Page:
The Financial Implications of Tier 4 Implementation

By Admin
The past few years have seen vast improvements in the way diesel-powered equipment engines are built to meet the Environmental Protection Agencys (EPA...

The past few years have seen vast improvements in the way diesel-powered equipment engines are built to meet the Environmental Protection Agency’s (EPA) final Tier 4 emissions reduction standards. 
Tier 4 engines were introduced in 2012, starting with the addition of a variety of safe, efficient products that adhere to emissions requirements and use the latest technology from major manufacturers.

The final Tier 4 engines have a 60 percent reduction in emissions compared to Tier 4i (interim). The emission output from 25 Tier 4 engines will be equivalent to one Tier 1 diesel engine from 1996.
Contractors will see an increase in the cost of Tier 4 equipment, which has been the case during the last few years with the evolution of the products. The 10 percent to 25 percent increase comes from the engine design, build and installation, as well as government requirements. 

Keep in mind, the cost of an engine in a small air compressor may be 50 percent of the total unit cost compared to an engine for a wheel loader, which may account for less than 20 percent of the overall cost. Companies also should expect higher maintenance costs, as special fluids, filters and servicing is required for proper maintenance.              
Prior to renting or purchasing equipment, see if the project scope calls for final Tier 4 diesel engines to be used. Additionally, be sure to familiarise staff with how to operate the unit correctly so projects stay on schedule. Training packages are available to ensure that every mechanic and operator is properly educated on how to maintain this new technology.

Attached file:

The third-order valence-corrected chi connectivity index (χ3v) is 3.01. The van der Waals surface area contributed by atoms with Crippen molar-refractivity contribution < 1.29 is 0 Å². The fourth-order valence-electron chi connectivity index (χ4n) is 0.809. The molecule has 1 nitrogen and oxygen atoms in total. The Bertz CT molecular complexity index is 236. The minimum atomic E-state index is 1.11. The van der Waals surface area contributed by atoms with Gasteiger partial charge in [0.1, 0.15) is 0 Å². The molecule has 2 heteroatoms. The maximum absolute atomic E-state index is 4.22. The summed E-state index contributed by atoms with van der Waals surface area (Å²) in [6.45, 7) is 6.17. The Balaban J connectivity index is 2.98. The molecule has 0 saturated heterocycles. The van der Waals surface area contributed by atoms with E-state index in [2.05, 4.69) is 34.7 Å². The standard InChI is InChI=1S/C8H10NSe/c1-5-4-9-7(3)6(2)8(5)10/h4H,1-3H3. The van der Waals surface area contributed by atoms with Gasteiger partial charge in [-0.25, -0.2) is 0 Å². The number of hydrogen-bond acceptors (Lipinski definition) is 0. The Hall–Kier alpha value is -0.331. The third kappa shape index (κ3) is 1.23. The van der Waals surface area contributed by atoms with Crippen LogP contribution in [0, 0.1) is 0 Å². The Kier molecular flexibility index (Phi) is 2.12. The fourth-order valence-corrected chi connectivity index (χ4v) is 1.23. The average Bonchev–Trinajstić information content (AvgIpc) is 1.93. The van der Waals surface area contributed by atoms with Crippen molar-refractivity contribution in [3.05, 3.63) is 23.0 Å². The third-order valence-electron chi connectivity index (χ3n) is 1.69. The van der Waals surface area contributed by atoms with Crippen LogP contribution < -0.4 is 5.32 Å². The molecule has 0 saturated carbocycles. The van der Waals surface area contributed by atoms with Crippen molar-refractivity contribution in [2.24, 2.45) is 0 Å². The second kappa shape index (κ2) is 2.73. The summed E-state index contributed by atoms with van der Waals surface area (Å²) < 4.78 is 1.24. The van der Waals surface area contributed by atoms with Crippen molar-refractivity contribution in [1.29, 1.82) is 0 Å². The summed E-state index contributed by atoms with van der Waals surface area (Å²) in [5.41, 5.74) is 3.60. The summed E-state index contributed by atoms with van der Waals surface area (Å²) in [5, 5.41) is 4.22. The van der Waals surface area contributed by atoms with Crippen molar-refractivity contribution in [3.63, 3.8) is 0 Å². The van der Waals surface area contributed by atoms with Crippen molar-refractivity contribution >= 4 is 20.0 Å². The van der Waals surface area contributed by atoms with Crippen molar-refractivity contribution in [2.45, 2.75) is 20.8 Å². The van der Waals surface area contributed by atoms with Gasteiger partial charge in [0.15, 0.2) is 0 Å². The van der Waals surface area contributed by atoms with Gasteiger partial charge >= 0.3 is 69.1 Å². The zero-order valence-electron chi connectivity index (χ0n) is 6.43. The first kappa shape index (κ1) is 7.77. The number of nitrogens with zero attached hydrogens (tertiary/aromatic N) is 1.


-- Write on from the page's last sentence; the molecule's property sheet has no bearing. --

If equipment costs are on the rise, where do contractors see a break? Many Tier 4 engines on units with at least 75 hp use one to four percent less fuel compared to Tier 4i engines in certain applications. With the addition of selective catalytic reduction technology, Tier 4 engines use Diesel Exhaust Fluid, which costs less than fuel and decreases the overall costs related to consumed fluids. 
Also, by renting instead of buying, contractors minimise their cash outlay and capital requirement because they only pay for the time needed to complete the project. As such, any additional costs are only fractional because usage is minimised when renting compared to purchasing.

By renting more equipment, contractors may better direct their dollars to do what they do best: managing and completing projects. Rental companies can deliver the latest high-tech equipment to the site with the assurance that the job is 100 percent compliant. 
Many contractors may take into consideration the resale value of pre-Tier 4 equipment. This has been a common question and challenge due to the fact that resale equipment frequently is shipped outside the United States, where EPA regulations are not required. What happens to the equipment with Tier 4i engines?

Major manufacturers are working on kits to restore these engines back to Tier 3 so they can be shipped overseas without dramatically affecting resale value and cost. All newly produced units inside the United States are required by the EPA to be Tier 4, which then adds greater cost to engines that have to be reprogrammed back to Tier 4i and below.
Implementing the final Tier 4 engines comes at a great cost. However, meeting the new EPA regulations allows contractors to better compete for sustainable projects. As rental and purchasing decisions arise during the course of the year, closely consider the project’s guidelines and budget, as Tier 4 engines cost more but can improve production and efficiency.   

Steve Michaels is Vice President of fleet operations at Neff Rental. For more information, email [email protected].


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